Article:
The Block Block, Continued

Around the same time that Ken Block submitted his Engaged Citizen article, the Cranston Herald ran a Russell J. Moore article discussing his stands on social issues in a bit more detail

“Very recent history has shown that the GOP has been horrible at supporting candidates for local office,” [Mr. Block] said.
But an interview with Block reveals his reasons are more deep-seated than that. Despite the Barrington resident’s fiscally conservative streak, which may be fueled by the fact that he owns a software company (Simpatico) in Warwick, lies a socially liberal mindset.
Block said the fact that prominent national Republicans such as President George W. Bush advocate and some Bible belt states actually teach creationism as scientific theories in public schools makes him shudder. Block is also pro-choice.
“There isn’t one thing I find palatable on their social platform,” said Block.
“The national GOP doesn’t have as big of a tent as they want everyone to believe and I don’t think it’s big enough for me. Their tent is only large if you’re a social conservative, and in this state, that’s simply not going to fly.”
Block admits that the state GOP tries to focus on local, fiscal issues, but outside of that, has taken no steps to distance itself from the national GOP.
Though Mr. Block made no direct mention of social issues in his EC, they seem integral to his motivation for trying to create a new party, so I asked him about his statements in the Herald piece…
Ken Block: The idea behind this party is that two people, one of whom is pro life, the other pro choice, can agree to subordinate the abortion issue while advocating together to address the most pressing issues facing the state (in our opinion fiscal and ethical).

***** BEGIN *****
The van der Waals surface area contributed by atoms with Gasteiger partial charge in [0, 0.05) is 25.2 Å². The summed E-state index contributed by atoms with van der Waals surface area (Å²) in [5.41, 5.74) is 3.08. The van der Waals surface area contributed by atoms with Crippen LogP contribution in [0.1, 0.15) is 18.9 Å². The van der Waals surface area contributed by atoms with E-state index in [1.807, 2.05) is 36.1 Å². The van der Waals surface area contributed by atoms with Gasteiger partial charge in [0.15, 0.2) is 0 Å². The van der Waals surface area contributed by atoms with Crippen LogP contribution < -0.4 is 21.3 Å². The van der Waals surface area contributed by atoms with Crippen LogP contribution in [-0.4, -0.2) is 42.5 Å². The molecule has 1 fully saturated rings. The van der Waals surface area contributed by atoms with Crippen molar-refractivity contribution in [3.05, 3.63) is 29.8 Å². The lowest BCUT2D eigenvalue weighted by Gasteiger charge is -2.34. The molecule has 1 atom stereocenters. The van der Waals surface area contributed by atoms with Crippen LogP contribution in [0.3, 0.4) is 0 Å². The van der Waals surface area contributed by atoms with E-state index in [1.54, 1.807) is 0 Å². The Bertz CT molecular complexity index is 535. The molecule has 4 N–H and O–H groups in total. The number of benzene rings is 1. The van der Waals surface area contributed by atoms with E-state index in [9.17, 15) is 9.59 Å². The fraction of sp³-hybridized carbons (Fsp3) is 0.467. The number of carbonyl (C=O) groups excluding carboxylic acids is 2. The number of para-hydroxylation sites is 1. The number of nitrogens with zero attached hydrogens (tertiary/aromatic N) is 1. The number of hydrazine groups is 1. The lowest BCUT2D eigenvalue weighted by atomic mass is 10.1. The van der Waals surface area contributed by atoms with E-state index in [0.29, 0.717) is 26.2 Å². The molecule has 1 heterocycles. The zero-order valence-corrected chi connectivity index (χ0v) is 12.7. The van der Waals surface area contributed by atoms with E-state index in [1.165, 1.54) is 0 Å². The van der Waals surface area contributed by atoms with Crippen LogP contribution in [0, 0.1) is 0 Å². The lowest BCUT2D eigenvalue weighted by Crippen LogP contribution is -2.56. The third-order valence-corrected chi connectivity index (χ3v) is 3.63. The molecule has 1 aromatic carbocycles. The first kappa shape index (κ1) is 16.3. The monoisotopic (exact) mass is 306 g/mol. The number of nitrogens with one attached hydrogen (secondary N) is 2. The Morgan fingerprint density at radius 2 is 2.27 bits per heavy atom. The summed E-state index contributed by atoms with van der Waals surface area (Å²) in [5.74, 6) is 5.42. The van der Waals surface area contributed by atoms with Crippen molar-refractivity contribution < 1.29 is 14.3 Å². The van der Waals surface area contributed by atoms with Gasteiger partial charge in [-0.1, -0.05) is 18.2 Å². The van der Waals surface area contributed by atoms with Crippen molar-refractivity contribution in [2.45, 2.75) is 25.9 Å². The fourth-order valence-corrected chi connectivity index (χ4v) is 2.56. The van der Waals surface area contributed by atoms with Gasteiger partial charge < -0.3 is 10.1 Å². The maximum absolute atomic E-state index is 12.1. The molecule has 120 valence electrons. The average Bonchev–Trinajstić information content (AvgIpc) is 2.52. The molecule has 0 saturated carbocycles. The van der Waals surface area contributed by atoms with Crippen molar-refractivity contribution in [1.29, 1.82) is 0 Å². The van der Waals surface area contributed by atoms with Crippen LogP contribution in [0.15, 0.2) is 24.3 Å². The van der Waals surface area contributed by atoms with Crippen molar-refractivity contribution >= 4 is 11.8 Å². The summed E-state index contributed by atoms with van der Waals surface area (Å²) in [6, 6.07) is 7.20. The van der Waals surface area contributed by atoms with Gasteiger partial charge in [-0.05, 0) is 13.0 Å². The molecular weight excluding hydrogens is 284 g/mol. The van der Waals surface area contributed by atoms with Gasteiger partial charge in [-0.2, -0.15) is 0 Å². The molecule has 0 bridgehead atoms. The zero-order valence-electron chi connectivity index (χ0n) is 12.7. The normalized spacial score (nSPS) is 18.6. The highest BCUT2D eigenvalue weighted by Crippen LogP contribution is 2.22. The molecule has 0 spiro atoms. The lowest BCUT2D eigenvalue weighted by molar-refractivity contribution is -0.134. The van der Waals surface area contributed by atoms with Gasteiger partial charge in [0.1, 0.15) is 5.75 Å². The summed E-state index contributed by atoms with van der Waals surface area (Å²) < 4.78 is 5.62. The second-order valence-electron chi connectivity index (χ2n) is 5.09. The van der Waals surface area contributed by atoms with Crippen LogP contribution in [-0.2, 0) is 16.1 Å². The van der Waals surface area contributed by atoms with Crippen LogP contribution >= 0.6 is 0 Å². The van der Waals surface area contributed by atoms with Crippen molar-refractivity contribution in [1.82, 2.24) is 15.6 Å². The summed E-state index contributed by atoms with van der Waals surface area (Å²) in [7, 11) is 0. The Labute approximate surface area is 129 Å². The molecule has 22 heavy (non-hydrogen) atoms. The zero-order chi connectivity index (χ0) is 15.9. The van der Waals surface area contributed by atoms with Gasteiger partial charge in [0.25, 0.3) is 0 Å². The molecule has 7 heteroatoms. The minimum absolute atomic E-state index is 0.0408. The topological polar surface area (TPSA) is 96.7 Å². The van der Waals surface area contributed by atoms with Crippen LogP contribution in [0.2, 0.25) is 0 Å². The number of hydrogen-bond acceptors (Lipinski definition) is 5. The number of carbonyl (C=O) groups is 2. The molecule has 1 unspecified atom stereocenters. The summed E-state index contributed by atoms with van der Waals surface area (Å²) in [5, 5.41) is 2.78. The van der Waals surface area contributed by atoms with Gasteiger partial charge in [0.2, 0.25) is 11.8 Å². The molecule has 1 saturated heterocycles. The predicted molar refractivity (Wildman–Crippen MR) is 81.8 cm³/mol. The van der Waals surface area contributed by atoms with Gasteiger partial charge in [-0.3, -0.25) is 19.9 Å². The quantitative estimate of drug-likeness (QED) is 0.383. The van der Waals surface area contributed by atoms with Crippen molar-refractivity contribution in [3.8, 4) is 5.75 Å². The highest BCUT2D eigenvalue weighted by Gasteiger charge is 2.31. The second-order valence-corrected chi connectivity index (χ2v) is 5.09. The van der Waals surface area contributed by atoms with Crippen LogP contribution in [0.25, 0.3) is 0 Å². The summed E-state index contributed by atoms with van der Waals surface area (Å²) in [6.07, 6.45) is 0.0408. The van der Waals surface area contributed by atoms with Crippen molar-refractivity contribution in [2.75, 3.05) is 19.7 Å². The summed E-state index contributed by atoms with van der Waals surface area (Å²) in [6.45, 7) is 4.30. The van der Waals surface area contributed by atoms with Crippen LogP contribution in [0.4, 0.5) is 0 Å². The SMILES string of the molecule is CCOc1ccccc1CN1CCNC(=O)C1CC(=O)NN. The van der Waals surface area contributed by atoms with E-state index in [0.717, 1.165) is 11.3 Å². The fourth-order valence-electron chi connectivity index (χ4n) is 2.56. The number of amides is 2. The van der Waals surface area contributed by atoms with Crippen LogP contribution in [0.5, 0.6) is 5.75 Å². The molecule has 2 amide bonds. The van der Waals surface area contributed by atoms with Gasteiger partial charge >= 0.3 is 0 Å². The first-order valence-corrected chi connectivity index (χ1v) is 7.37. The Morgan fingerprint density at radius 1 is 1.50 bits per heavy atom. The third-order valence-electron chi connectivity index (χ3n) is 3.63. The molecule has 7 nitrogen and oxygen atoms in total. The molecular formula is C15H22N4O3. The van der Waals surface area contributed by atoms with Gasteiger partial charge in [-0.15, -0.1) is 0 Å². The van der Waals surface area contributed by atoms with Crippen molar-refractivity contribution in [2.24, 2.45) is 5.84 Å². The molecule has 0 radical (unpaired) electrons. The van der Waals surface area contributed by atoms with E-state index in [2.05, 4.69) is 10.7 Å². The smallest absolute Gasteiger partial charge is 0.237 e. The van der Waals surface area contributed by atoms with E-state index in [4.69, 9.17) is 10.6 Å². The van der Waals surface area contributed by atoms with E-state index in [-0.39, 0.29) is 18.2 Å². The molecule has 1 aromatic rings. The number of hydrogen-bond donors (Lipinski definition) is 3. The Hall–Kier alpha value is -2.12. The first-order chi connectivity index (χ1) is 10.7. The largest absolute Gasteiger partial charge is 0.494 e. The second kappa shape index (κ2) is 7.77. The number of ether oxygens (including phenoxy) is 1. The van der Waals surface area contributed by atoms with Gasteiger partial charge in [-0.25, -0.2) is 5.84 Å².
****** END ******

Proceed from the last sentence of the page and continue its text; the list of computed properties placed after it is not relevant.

Every member of this party will have his or her own, possibly strongly felt, positions on the social issues of our day. My personal stances on the different social issues will not be reflected in the platform of the party, as the party is not about those issues. When a particular issue divides the country roughly down the middle (i.e. abortion), the party will alienate half the population by taking a stand on that issue, which defeats the overall mission of trying to balance out the legislature now and fix the economic mess killing our state.
Anchor Rising: If you are only focusing on one issue area (albeit a large one), why take on the overhead of a full-fledged political party? Why not, for example, go the route of an OCG-like organization for fiscal issues?
KB: The idea of the Moderate Party of Rhode Island arose because for years the State GOP has failed to win enough seats to matter in the State House and the State Democrats have been legislating poorly because they have not had to fear serious opposition in the voting booth. Our theory is that voters in this state do not identify with the National GOP brand of social conservatism and that the State GOP has inherited that brand. RI is in a mess simply because we do not have a balance of power in the State House. If the State GOP does not have a message that resonates with the majority of RI voters and therefore yields a small minority of legislative seats then a new party must be formed which can fill the void and attempt to provide balance in the legislature.